(by Dustin Putman
Nicolas Cage (2011's "Season of the Witch") was reportedly a die-hard fan of the Marvel comic book series prior to filming 2007's "Ghost Rider," which made its hokey creative failures and scripting woes all the more unfortunate. There is no way this decidedly soft, innocuous version was what Cage envisioned at the onset of signing on, and it's only with the luck of a profitable box-office that's blessed the actor a second chance to get things right. Hence, original director Mark Steven Johnson is out, edgy, epileptic filmmakers Mark Neveldine and Brian Taylor (2009's "Gamer") are in, and "Ghost Rider: Spirit of Vengeance" is billing itself as a reimagining rather than a sequel (methinks the studio is simply trying to cover its bases for all the naysayers out there). And how does it fare? Slightly improved in a few departments, but riddled yet again with a trashy script and groan-worthy aims at humor that don't fit in with the film's darker, grittier style. Imagine if a stock third sequel to "The Transporter" had supernatural undertones and a fiery, skull-headed, motorcycle-riding, chain-whipping hero, and you won't be far off from what "Ghost Rider: Spirit of Vengeance" is like. Article continues below
Years ago, Johnny Blaze (Nicolas Cage) signed his soul over to the Devil to save his dying father's life. Ol' Scratch made him well again per their signed agreement, then killed him anyway. Now hiding out amidst the ruins of Eastern Europe while attempting to keep his demonic transformative tendencies in check, Johnny is tracked down by warrior monk Moreau (Idris Elba) and made an offer he can't refuse: retrieve a young boy named Danny (Fergus Riordan) on the run with his mother Nadya (Violante Placido) and the religious sect Moreau works for will lift his curse. It's not going to be as easy as it sounds. Danny is also being hunted by mercenaries in cahoots with Satan—in the current form of a man named Roarke (Ciarán Hinds)—who plans to transfer his essence into the child.
It takes all of five seconds to notice that "Ghost Rider: Spirit of Vengeance" is a far cry from its predecessor, the sleek, varnished Hollywood look and feel of the original replaced with a scruffy, grimy, hand-held jitteriness that directors Neveldine and Taylor are becoming readily known for (they also helmed 2006's "Crank" and 2009's "Crank: High Voltage"). What was before an almost Disney-esque version of the old "selling your soul to the Devil" adage has now embraced a more horror-friendly vision, with Johnny's metamorphosis looking altogether ghastlier and the details of his burnt skull and pyrotechnic talents more artistically conceived. Interesting to note, although the visual effects are superior to the first film, its off-the-cuff shooting and setting change to a desolate, dusty Romania makes it otherwise feel like a significantly lower-budgeted picture.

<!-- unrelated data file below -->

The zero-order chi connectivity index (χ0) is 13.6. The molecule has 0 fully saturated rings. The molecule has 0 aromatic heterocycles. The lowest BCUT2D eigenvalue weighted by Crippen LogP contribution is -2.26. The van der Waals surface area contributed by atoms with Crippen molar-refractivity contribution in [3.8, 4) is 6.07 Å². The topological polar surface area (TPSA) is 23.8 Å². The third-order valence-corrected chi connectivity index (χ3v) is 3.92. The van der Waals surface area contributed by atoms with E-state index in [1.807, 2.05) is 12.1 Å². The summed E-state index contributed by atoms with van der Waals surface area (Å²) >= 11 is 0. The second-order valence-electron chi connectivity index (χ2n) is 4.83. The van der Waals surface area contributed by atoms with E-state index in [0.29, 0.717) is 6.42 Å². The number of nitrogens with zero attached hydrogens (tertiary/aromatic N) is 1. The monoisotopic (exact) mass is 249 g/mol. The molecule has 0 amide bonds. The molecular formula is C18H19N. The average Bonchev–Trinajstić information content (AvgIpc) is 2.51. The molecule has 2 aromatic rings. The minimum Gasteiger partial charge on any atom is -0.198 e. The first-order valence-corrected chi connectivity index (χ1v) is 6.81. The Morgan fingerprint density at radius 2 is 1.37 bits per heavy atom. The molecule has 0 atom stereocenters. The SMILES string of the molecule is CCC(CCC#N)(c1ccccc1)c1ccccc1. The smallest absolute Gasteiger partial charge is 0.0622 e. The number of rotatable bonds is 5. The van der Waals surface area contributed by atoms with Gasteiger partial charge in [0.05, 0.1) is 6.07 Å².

Once the novelty wears off from seeing the same comic book approached so differently—and with the same lead star, to boot—the film slowly but surely crumbles like the ancient buildings surrounding its standard-issue characters. The screenplay by Scott M. Gimple, Seth Hoffman, and David S. Goyer (2009's "The Unborn") is terrible, adding no further insight into Johnny Blaze's predicaments and using most of its sparse dialogue to prattle off exposition and out-of-place wisecracks. When Johnny discovers that Nadya once agreed to have Roarke's child—that would be Danny—in exchange for saving her life, Johnny quips, "So you're the Devil's baby mama?" In another scene, a direct dig at Jerry Springer is just plain bizarre, as if it was carried over from a script written in the mid'-'90s. So help me, Johnny even makes a "road kill" joke after running over a bad guy.
Although "Ghost Rider: Spirit of Vengeance" might be closer to what Nicolas Cage had in mind from the start with this comic book property, it's still just not a very good adaptation. At 95 minutes, the movie runs out of steam before the first hour is up, becoming an endurance test of incomprehensible quick edits and plainly predictable plot turns as the poorly rendered action and fight sequences give away how empty-headed the whole mess truly is. The means of defeating Roarke also doesn't make a lick of sense. By sending him to hell, isn't Johnny basically returning him to his home so he can cook up further devious schemes? Never mind thinking about it in logical terms; directors Mark Neveldine and Brian Taylor certainly haven't. As the title protagonist rides off into the sunset at the end, one can only hope this misbegotten franchise takes the same hint.